Boris Johnson says sorry after ‘partygate’ report released

British Prime Minister Boris Johnson apologises in the House of Commons for lockdown-flouting parties in Downing Street



Britain's Prime Minister Boris Johnson leaves 10 Downing Street as he makes his way to the House of Commons. — AP
Britain's Prime Minister Boris Johnson leaves 10 Downing Street as he makes his way to the House of Commons. — AP

By AP

Published: Mon 31 Jan 2022, 8:00 PM

British Prime Minister Boris Johnson apologised on Monday for lockdown-flouting parties in Downing Street — but insisted that he and his government can be trusted.

Johnson told lawmakers in the House of Commons that he would make changes to the way the government is run in the wake of the “partygate” scandal.

He said: “I get it and I will fix it.”

He spoke after senior civil servant Sue Gray found that gatherings by the prime minister and his staff represent a “serious failure” to observe the standards expected of government.

Gray published findings on four gatherings in 2020 and 2021, and police are investigating a further dozen events.

“Against the backdrop of the pandemic, when the government was asking citizens to accept far-reaching restrictions on their lives, some of the behaviour surrounding these gatherings is difficult to justify,” Gray said.

ALSO READ:

Gray’s glimpse inside a 10 Downing St. marked by excessive alcohol consumption and staff afraid to speak out about workplace problems are a blow to Johnson — who has previously said the rules were followed at all times — and come despite the fact that Gray’s conclusions relate to just four of the 16 events she investigated.

Her findings on 12 other events in 2020 and 2021 have been withheld at the request of the police, who have launched a criminal investigation into the most serious alleged breaches of coronavirus rules. The cuts have led opponents to accuse Johnson of a whitewash.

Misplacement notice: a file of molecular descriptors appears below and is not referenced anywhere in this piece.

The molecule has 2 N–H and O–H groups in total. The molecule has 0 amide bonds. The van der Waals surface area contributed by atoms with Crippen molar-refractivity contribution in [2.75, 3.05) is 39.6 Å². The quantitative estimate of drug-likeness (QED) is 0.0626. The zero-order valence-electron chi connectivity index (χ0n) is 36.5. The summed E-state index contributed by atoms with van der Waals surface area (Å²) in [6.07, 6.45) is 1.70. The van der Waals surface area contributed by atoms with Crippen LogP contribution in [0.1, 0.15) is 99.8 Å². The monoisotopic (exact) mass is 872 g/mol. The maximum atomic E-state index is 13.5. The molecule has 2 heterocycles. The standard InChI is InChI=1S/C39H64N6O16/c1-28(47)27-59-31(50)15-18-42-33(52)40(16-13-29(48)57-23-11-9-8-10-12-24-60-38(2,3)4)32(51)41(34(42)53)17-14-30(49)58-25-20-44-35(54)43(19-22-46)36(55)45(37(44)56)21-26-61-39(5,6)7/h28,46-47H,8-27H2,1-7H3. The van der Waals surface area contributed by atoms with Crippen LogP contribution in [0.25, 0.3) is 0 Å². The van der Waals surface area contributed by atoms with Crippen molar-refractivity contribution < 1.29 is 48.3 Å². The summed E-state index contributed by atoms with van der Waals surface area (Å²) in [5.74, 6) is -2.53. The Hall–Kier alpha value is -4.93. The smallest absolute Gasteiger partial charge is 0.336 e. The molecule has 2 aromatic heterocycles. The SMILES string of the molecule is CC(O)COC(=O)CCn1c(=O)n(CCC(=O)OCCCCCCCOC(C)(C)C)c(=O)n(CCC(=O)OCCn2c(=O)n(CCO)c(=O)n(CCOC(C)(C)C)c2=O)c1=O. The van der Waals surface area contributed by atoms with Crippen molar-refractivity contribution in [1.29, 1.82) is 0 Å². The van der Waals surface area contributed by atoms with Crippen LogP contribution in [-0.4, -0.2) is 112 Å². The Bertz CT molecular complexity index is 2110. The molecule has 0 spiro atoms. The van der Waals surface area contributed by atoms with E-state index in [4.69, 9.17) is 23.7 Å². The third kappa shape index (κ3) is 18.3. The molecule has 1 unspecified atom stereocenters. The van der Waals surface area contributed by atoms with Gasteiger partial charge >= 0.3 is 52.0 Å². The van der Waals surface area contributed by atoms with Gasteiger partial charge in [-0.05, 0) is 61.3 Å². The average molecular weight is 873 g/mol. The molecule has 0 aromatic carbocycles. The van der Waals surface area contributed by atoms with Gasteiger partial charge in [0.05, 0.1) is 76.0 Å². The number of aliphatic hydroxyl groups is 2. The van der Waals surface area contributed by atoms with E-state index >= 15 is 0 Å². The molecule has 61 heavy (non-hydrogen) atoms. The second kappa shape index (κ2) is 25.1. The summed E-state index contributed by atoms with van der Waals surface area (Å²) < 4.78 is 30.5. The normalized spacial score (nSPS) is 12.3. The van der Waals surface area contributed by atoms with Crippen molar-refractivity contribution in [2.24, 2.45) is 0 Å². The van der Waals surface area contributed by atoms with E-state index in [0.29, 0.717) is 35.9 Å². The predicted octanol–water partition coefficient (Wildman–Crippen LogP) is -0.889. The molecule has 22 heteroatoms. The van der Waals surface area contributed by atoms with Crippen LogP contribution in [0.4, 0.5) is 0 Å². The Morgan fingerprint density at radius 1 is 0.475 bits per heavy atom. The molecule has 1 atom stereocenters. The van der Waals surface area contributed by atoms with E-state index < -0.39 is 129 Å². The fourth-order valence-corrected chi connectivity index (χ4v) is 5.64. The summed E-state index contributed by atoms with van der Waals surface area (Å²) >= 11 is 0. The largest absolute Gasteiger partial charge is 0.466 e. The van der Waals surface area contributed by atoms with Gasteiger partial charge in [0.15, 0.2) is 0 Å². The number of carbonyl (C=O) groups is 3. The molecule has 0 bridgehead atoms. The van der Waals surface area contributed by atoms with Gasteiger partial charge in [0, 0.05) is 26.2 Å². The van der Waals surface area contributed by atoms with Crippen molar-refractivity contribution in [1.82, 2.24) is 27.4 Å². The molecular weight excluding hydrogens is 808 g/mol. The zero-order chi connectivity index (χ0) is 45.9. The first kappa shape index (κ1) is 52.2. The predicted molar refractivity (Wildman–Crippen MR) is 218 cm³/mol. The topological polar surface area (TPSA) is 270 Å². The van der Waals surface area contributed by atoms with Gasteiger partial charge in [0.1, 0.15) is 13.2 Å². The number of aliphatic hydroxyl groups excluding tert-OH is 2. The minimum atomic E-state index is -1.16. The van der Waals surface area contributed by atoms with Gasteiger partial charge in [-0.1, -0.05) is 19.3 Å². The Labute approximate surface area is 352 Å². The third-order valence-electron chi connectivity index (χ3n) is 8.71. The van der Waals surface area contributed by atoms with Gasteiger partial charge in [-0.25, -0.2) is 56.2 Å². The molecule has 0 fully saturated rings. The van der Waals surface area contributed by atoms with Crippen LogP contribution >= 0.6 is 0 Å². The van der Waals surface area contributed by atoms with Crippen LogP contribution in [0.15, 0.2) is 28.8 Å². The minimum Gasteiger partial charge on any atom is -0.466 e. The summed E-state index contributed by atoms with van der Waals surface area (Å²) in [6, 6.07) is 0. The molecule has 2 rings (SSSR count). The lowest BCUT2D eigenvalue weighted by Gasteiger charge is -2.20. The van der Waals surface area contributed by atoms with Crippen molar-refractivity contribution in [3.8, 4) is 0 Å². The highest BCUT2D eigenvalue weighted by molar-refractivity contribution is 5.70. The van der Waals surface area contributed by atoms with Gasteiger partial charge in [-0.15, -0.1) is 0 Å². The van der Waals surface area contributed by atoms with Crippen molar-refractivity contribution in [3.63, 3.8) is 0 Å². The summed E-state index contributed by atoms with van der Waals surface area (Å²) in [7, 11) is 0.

Among the events under investigation by police are a June 2020 birthday party for Johnson in Downing Street and two gatherings held on the eve of Prince Philip’s funeral in April 2021.

Johnson has rebuffed calls to resign from opposition politicians and some of his own Conservative lawmakers.

But Johnson’s grip on power has been weakened by allegations that he and his staff flouted restrictions they imposed on the country in 2020 and 2021 to curb the spread of the coronavirus with “bring your own booze” office parties, birthday celebrations and “wine time Fridays.”

“The hardship under which citizens across the country worked, lived and sadly even died while observing the government’s regulations and guidance rigorously are known only too well,” Gray wrote.

“At times it seems there was too little thought given to what was happening across the country in considering the appropriateness of some of these gatherings.”

Opposition Labour Party lawmaker David Lammy tweeted: “During this crisis, our country needed a leader more than at any time since the Second World War. We didn’t get one. This report shows what we have known all along: The Prime Minister is a coward, a rule-breaker and needs to step down.”

Publication of Gray’s report was delayed when the Metropolitan Police force launched its own investigation last week into the most serious alleged breaches of coronavirus rules.

The force said it had asked for Gray’s report to make only “minimal reference” to the events being investigated by detectives “to avoid any prejudice to our investigation.”

Johnson’s opponents accused the government of trying to water down a report that could trigger an attempt to oust the prime minister by his own party. Some Conservative lawmakers said they would push for a no-confidence vote if Gray found Johnson was at serious fault.

Gray did not criticise the prime minister directly, but said “there is significant learning to be drawn from these events which must be addressed immediately across government”.


More news from